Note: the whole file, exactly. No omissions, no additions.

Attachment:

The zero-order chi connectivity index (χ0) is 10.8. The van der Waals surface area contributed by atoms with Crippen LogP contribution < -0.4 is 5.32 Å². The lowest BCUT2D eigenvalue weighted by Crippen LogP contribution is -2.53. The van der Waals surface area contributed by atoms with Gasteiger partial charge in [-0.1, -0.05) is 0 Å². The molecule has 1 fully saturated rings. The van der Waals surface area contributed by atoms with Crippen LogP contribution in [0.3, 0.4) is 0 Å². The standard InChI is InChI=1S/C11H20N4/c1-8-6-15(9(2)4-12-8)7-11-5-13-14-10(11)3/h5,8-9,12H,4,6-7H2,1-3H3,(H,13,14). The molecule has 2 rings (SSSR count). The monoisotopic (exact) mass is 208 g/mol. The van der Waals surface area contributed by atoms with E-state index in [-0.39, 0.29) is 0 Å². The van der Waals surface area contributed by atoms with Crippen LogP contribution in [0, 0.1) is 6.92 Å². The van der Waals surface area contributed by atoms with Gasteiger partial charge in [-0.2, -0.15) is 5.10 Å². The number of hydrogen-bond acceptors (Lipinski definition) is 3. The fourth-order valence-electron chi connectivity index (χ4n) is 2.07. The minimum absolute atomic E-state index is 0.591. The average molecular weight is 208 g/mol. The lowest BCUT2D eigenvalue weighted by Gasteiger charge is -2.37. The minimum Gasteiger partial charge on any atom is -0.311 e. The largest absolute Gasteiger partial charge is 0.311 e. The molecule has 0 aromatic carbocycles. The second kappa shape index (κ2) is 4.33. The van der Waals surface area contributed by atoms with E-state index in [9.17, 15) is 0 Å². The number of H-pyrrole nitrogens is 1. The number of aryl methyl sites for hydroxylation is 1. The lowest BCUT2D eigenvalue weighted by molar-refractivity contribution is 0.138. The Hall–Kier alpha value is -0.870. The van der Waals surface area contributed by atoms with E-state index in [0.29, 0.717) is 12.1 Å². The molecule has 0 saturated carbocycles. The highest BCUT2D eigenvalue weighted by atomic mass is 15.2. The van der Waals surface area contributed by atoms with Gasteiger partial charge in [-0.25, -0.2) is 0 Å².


The zero-order chi connectivity index (χ0) is 10.8. The van der Waals surface area contributed by atoms with Crippen LogP contribution < -0.4 is 5.32 Å². The lowest BCUT2D eigenvalue weighted by Crippen LogP contribution is -2.53. The van der Waals surface area contributed by atoms with Gasteiger partial charge in [-0.1, -0.05) is 0 Å². The molecule has 1 fully saturated rings. The van der Waals surface area contributed by atoms with Crippen LogP contribution in [0.3, 0.4) is 0 Å². The standard InChI is InChI=1S/C11H20N4/c1-8-6-15(9(2)4-12-8)7-11-5-13-14-10(11)3/h5,8-9,12H,4,6-7H2,1-3H3,(H,13,14). The molecule has 2 rings (SSSR count). The monoisotopic (exact) mass is 208 g/mol. The van der Waals surface area contributed by atoms with E-state index in [-0.39, 0.29) is 0 Å². The van der Waals surface area contributed by atoms with Crippen LogP contribution in [0, 0.1) is 6.92 Å². The van der Waals surface area contributed by atoms with Gasteiger partial charge in [-0.2, -0.15) is 5.10 Å². The number of hydrogen-bond acceptors (Lipinski definition) is 3. The fourth-order valence-electron chi connectivity index (χ4n) is 2.07. The minimum absolute atomic E-state index is 0.591. The average molecular weight is 208 g/mol. The lowest BCUT2D eigenvalue weighted by Gasteiger charge is -2.37. The minimum Gasteiger partial charge on any atom is -0.311 e. The largest absolute Gasteiger partial charge is 0.311 e. The molecule has 0 aromatic carbocycles. The second kappa shape index (κ2) is 4.33. The van der Waals surface area contributed by atoms with E-state index in [9.17, 15) is 0 Å². The number of H-pyrrole nitrogens is 1. The number of aryl methyl sites for hydroxylation is 1. The lowest BCUT2D eigenvalue weighted by molar-refractivity contribution is 0.138. The Hall–Kier alpha value is -0.870. The van der Waals surface area contributed by atoms with E-state index in [0.29, 0.717) is 12.1 Å². The molecule has 0 saturated carbocycles. The highest BCUT2D eigenvalue weighted by atomic mass is 15.2. The van der Waals surface area contributed by atoms with Gasteiger partial charge in [-0.25, -0.2) is 0 Å².